Midpriced chains are getting facelifts and tweaking menus to lure younger diners
|A recent Chipotle outlet in Virginia (left); Chili's in Sherman, Okla.|
Andy Saarima says he hasn't been to a "subpar" restaurant such as a Chili's or Applebee's in more than a year. The 29-year-old Chicago bartender would rather eat at Five Guys Burgers and Fries: "There are just so many smaller, faster options with way better food."
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American twentysomethings are snubbing the restaurant chains their parents took them to as kids. Chili's, Applebee's, Ruby Tuesday (NYSE: RT - News), and other so-called casual-dining chains are already struggling to revive sales in the wake of an epic recession. Now they risk losing an important consumer demographic group unless they remake themselves. "If you have a little bit of money and you're educated, you want a boutique feel, less chain," says Brad Swanson, who runs the restaurant group at KeyBanc Capital Markets, an investment banking and equity research firm.
The casual-dining chains, which serve reasonably priced sit-down meals, are losing customers to such "fast-casual" upstarts such as Five Guys, Chipotle Mexican Grill, and Panera Bread (Nasdaq: PNRA - News), which offer counter service, trendy menus, and not much else. Sales at full-service restaurants, which include casual dining, fell 1.3 percent, to $166 billion last year, vs. a 6 percent rise for fast-casual chains, says researcher Technomic.
Revenue at Chili's parent, Brinker International, has declined for four straight years. Sales at DineEquity (NYSE: DIN - News), which owns Applebee's and IHOP, have slid in nine of the last ten quarters (in part because the company has sold about half its Applebee's locations to various franchisees). With analysts projecting continued declines this year, the casual-dining chains are revamping their operations to remain relevant. DineEquity spokesman Paul Kranhold says Applebee's biggest threat isn't newer rivals but "consumers who may be choosing to dine at home." Brinker officials declined to comment.
Ruby Tuesday, which grew revenue in its fiscal 2011 for the first time in four years, is licensing and opening stores from Lime Fresh Mexican Grill, a Florida chain that looks a lot like a certain fast-casual competitor. Lime Fresh restaurants feature hammered copper countertops and earth-toned walls and sell the usual Mexican fare—guacamole, quesadillas, burritos—made from "humanely raised" food. The chain "plays on sustainably raised, better quality, more natural ingredients—not too dissimilar to what Chipotle has done," says Robert Derrington, a restaurant analyst at investment firm Morgan Keegan. "It's clearly positioned towards a younger demographic."
Greg Ashley, Ruby Tuesday's vice-president of finance, says he doesn't view fast-casual rivals "as a threat at all," and the tie-up with Lime Fresh is just another growth opportunity. The chain plans to open as many as nine Lime restaurants over the next 12 months, adding to the 10 that exist now.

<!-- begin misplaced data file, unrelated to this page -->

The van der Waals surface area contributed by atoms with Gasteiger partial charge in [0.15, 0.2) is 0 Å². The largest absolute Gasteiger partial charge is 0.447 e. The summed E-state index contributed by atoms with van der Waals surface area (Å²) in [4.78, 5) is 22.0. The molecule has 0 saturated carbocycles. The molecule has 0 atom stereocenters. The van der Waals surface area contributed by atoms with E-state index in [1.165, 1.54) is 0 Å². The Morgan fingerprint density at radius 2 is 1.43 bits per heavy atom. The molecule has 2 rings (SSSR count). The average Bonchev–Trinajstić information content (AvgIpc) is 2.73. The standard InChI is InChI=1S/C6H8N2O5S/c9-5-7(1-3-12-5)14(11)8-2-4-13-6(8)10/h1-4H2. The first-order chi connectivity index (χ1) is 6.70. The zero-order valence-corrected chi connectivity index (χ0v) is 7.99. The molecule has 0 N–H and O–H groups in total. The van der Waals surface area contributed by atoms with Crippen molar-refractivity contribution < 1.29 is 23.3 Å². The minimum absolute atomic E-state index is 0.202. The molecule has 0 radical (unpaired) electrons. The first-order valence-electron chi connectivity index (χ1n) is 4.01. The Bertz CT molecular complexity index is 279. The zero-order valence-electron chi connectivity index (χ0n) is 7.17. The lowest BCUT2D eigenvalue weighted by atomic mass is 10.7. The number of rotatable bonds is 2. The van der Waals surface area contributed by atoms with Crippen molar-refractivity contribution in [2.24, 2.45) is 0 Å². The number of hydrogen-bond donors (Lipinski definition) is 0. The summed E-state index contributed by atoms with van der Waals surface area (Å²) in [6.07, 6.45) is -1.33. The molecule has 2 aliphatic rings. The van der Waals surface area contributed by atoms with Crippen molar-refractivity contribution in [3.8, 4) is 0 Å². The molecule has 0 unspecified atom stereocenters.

Applebee's is rehabbing its aging outlets—at about $200,000 a pop. For years the restaurants were cluttered with nostalgic Americana such as Tiffany-style lamps and carousel horses. Those are being swapped out for photos of local little league teams and firefighters to better align with Applebee's slogan: "There's No Place Like the Neighborhood."
Millennials like to hit the bar after work. Hence Applebee's "Girls' Night Out" parties, which are advertised heavily on Facebook. Ruby Tuesday is pushing $5 cocktails made with açai berries, as well as craft beers. The fast-casual restaurants are doing the same. Chipotle serves beer and margaritas at most locations, while beer and wine is on the menu at select Five Guys stores.
Menus are getting a makeover, too. About time, says Sarah Perry, a 27-year-old arborist in Chicago who associates Chili's and Applebee's with "cheap food." Five Guys "burgers are really fresh," she says. "You don't get that stale, come-from-the-box sort of taste." Five Guys is also showing customers the origins of its veggies. At one of its Chicago stores, a sign notes that the outlet's potatoes are from Clawson Farm in Idaho. Not to be outdone, Ruby Tuesday is dishing up spaghetti squash marinara, while Applebee's sells entrees with fewer than 550 calories.
Will it be enough? Chipotle, with its stripped-down menu and industrial interiors, continues to attract long lines at lunch. Panera is winning over yuppie crowds with fresh salads and artisanal breads. And the upstarts are expanding rapidly. Five Guys plans to add 600 new locations in the next two years, for a total of about 1,400. Smashburger, which has 100 stores, is targeting Miami and Los Angeles for new locations. Says Smashburger Chief Executive Officer David Prokupek: "We're getting a lot of people from casual-dining chains."
The bottom line: Midpriced chains such as Applebee's and Chili's hope redesigned outlets, healthier fare, and cheap cocktails will win over fleeing millennials.